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Re: A quiz
Posted by Dick Hosmer on Tuesday, 24 July 2012, at 11:17 a.m., in response to Re: A quiz, posted by Ernie on Monday, 23 July 2012, at 10:59 a.m.
Probably - since I am also lazy - the easiest way to answer your question is to offer an excerpt from the book in progress:
". . . . . .But, even with this small (approximately 5% of production) sampling, it is clear that there were three main groups, or clusters, of the early carbine numbers. The author has, roughly and subjectively, broken them down below; but this is by NO means an exact process, and other interpretations are certainly possible:
Group number one: From 1 to roughly 4500. These represent the 4,064 carbines produced during the 4th quarter of 1873, and the 1st quarter of 1874. Given the large gap in recorded numbers before the next concentrated group, it seems likely that they were made in one fairly continuous run, though there are a few sporadic occurrences of rifles in the records for that group. Priority had been given to carbine production, in order to replace the mix of such weapons (Sharps, Spencer, Starr, and others) in the field, there having been no standard carbine adopted to that point. NO numbers associated with the 7th Cavalry occur in this first group!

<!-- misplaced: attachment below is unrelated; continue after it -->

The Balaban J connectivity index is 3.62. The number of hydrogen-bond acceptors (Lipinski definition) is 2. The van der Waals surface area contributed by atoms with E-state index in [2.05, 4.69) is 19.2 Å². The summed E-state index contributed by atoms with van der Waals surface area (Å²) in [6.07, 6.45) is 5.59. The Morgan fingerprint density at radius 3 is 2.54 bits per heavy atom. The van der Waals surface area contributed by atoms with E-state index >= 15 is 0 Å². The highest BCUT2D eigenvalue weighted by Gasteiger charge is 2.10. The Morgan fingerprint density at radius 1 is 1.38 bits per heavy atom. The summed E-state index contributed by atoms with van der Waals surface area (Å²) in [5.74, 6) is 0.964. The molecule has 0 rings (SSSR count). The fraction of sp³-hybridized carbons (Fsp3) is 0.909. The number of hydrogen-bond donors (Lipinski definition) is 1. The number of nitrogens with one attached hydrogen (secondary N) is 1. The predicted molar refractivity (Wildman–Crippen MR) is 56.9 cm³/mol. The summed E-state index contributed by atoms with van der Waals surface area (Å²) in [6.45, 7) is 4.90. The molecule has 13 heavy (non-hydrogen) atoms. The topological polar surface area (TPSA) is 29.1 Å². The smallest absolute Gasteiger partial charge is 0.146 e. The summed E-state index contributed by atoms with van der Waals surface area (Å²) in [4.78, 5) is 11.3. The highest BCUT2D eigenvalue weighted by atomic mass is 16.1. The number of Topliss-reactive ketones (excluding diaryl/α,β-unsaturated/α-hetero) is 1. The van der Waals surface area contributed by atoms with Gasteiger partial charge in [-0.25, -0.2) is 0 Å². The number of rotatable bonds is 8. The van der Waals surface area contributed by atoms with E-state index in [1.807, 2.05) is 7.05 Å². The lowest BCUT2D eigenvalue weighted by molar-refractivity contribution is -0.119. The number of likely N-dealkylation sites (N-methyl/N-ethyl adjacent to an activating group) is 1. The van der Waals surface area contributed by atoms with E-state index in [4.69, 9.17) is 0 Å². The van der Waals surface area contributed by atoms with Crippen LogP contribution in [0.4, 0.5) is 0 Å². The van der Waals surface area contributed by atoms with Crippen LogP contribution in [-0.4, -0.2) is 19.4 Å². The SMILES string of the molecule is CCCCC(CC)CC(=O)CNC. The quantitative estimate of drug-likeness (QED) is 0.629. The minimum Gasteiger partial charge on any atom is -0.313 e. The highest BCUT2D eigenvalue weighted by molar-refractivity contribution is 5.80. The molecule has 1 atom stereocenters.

Group number two: From roughly 14,500 to 23,500, with distinct peaks around 16,500 and 21,500 These would correspond to the 8749 carbines recorded as being produced during the 2nd and 4th quarters of 1874. This, due to the non-consecutive quarters represented, may be the lot most affected by the sampling level, as there are definite ‘low points’ at both ends of the proposed range.
Group number three: From roughly 32,000 to 48,500 with a modest peak noted at 33,500. These numbers include the 7211 carbines produced during the 1st quarter of 1875. The larger span indicates either an anomaly in survival rate of recorded data, or the unlikely (SA preferred to assemble like arms in sizable batches) possibility that rifle and carbine production were "intermixed" to a greater extent than during the former runs.
Within the first two groups, nearly all numbers should have been carbines; but this is not true of the third group, This is important knowledge to have because, sadly, these arms have been widely faked over the years, so, collectors need to be much more alert for possible chicanery in the final group. Some such fakes are very crude, yet others are masterpieces of deception, able to pass all but the most stringent of inspections. The numbers, when graphed, do not suggest any other pronounced groupings. And, it is also important to note that NO further carbines were recorded as being produced after March 31, 1875, until the new model, with improved stock, was introduced in the 2nd quarter of 1877.
There are NO absolutes, and the author is NOT saying that carbines outside of the three groups above are not genuine, but a serial number far from one of the peaks, especially one from an increment with very few recorded carbines, should throw up an immediate red flag for closer attention. This is because nearly 30,000 rifles (including a few cadet models) were ALSO produced during the same overall period, intermixed in the same sequence of numbers. . . . . . "
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